I moved twice this year, once at the beginning of September, and again at the end of September/beginning of October.  I have mostly unpacked my things; still finding places to put things and working out what I need to add to my storage supplies so that I have a place for everything, so I still have a couple stacks of boxes waiting to be unpacked, or to be taken to my storage unit.  I think I have all my costuming and cooking supplies at the house, but the homeowners are doing some remodeling to the kitchen, so there is sawdust and paint and caulking and dropcloths everywhere, so I can't do much baking yet.  I did make two figgy puddings, from the recipe I blogged about here, so that's something at least!  I totally failed at getting my Christmas cards out on time, so yet again they will be New Year's/holiday cards, because I really need to let my family know my new address ...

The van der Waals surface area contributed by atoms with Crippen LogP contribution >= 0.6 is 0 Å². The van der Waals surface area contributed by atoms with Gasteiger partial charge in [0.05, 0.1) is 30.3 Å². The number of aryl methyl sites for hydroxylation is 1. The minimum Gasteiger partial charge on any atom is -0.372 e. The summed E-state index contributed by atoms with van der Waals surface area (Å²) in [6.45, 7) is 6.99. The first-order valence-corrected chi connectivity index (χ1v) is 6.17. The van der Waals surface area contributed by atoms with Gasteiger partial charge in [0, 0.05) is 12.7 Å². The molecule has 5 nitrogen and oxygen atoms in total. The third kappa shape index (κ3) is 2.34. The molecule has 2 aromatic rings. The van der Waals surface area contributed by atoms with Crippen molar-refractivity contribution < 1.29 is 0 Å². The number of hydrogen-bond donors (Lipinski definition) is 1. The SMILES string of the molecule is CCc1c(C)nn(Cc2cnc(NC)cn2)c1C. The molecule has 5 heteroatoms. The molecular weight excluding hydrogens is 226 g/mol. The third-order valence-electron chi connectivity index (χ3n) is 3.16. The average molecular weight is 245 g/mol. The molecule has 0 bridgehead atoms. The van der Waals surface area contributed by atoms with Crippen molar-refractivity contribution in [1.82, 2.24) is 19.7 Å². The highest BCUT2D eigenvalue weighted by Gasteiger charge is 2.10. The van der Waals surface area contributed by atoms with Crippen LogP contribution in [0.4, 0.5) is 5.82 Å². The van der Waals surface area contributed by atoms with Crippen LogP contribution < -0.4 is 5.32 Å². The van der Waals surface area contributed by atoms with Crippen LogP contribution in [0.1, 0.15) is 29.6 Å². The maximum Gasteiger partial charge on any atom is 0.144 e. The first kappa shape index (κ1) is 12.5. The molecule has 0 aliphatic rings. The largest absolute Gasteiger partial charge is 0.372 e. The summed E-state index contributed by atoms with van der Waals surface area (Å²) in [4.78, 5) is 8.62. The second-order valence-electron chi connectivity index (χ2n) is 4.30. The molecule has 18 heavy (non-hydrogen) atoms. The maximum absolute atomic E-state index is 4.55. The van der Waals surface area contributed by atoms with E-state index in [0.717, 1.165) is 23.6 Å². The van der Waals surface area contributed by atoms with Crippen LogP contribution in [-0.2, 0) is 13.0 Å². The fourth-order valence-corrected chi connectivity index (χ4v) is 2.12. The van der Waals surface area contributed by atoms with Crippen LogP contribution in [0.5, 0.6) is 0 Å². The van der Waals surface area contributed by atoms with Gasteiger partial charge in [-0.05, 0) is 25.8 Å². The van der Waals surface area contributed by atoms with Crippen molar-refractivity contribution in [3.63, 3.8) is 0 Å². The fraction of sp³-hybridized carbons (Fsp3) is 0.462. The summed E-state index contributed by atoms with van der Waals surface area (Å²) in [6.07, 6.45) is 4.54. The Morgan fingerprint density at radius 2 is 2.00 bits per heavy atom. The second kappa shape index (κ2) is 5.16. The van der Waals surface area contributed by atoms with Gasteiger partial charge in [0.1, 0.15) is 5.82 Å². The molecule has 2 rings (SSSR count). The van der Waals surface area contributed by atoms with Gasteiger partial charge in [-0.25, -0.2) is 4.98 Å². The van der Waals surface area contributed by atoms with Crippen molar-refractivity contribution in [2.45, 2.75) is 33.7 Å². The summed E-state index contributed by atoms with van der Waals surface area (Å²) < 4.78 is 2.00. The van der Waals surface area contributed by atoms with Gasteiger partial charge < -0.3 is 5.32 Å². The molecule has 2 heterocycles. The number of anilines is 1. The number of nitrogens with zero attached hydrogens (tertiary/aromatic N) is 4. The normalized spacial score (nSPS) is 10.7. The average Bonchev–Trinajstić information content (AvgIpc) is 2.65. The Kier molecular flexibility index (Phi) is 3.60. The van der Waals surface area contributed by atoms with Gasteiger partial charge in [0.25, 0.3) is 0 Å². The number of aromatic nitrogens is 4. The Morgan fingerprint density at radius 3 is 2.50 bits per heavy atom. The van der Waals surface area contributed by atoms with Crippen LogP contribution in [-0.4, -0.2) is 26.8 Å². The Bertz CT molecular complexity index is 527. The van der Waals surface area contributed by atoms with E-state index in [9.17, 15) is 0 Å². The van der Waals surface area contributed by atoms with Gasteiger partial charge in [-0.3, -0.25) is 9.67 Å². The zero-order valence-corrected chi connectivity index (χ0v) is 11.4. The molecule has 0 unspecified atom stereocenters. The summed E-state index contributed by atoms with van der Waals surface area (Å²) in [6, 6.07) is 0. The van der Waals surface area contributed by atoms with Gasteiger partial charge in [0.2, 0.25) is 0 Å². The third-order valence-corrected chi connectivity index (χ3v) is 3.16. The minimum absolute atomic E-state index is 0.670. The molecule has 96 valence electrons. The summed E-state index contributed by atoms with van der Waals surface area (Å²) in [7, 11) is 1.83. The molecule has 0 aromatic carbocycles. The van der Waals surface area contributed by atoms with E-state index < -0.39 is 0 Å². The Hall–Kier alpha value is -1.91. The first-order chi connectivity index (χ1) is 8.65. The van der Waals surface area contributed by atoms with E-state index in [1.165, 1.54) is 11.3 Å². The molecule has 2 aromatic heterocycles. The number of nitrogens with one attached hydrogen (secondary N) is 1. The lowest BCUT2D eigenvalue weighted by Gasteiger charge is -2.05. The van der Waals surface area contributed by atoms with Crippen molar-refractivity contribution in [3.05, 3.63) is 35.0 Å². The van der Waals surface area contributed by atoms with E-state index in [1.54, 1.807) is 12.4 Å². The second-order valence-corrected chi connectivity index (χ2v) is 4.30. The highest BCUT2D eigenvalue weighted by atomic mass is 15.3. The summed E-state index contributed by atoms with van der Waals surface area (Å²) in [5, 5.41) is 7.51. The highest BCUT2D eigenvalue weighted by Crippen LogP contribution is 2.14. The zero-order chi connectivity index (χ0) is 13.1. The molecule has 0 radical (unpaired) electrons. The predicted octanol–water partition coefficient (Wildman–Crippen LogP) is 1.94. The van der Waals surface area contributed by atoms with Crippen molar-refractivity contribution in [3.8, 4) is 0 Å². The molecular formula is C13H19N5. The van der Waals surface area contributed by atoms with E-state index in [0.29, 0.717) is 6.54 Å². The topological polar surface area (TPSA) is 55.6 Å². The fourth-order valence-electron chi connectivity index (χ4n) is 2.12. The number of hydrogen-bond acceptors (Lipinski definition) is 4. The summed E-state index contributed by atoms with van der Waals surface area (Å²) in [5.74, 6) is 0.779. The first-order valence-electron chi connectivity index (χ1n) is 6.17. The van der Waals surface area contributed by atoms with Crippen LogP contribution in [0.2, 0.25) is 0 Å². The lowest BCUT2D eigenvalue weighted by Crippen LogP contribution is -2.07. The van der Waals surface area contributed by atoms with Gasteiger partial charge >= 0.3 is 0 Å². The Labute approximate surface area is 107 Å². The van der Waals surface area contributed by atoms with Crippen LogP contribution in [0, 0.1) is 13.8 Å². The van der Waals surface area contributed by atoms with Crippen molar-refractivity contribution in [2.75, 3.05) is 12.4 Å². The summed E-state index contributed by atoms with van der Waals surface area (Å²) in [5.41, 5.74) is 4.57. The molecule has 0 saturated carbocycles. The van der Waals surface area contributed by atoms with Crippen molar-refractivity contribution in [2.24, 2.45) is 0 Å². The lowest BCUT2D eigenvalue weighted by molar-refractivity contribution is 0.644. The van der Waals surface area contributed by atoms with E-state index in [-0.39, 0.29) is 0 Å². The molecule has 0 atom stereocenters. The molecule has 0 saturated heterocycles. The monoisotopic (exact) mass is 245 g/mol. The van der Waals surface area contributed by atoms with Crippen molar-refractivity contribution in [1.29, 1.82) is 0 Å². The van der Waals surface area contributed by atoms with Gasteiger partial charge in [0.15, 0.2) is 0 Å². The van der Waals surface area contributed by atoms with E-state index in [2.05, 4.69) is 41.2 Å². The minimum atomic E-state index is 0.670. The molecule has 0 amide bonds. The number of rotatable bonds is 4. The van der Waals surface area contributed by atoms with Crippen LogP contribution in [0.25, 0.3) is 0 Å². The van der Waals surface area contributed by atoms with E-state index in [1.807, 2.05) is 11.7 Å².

Sunday, October 30, 2016

Slowly catching up ...

photo from
‘Tis Autumn time! the summer flowers
Have faded ‘neath its golden feet;
The birds have left their shady bowers,
And winds chime mournfully and sweet;
The maple boughs, whose folded leaves
Have whispered through the summer days
Like bright-winged birds, around the eaves
Are flitting in the sun’s pale rays;
I hear their rustling low and sweet,
As if an angel floated o’er;
They seem to me like friends I meet,
And love, then part forever more. 

The dreamy lull of limpid streams;
The azure haze that floats above,
Enshroud earth as mysterious dreams,
O’er all our spirits softly move. 
Spirit of dreams! oh, I would bless
Thy soft luxurious charms for aye,
And fold thee in my soul’s caress,
Now and forever till I die!
Oh, chide me not! the low wind rhymes,
Full many a plaintive trembling lay,
And I could listen to her hymns,
Till I had breathed my life away. 
-- from Godey's _Lady's Book_, October 1855. 

Sunday, June 26, 2016

Historical Food Fortnightly and A History of Royal Food and Feasting -- Tartes owt of Lente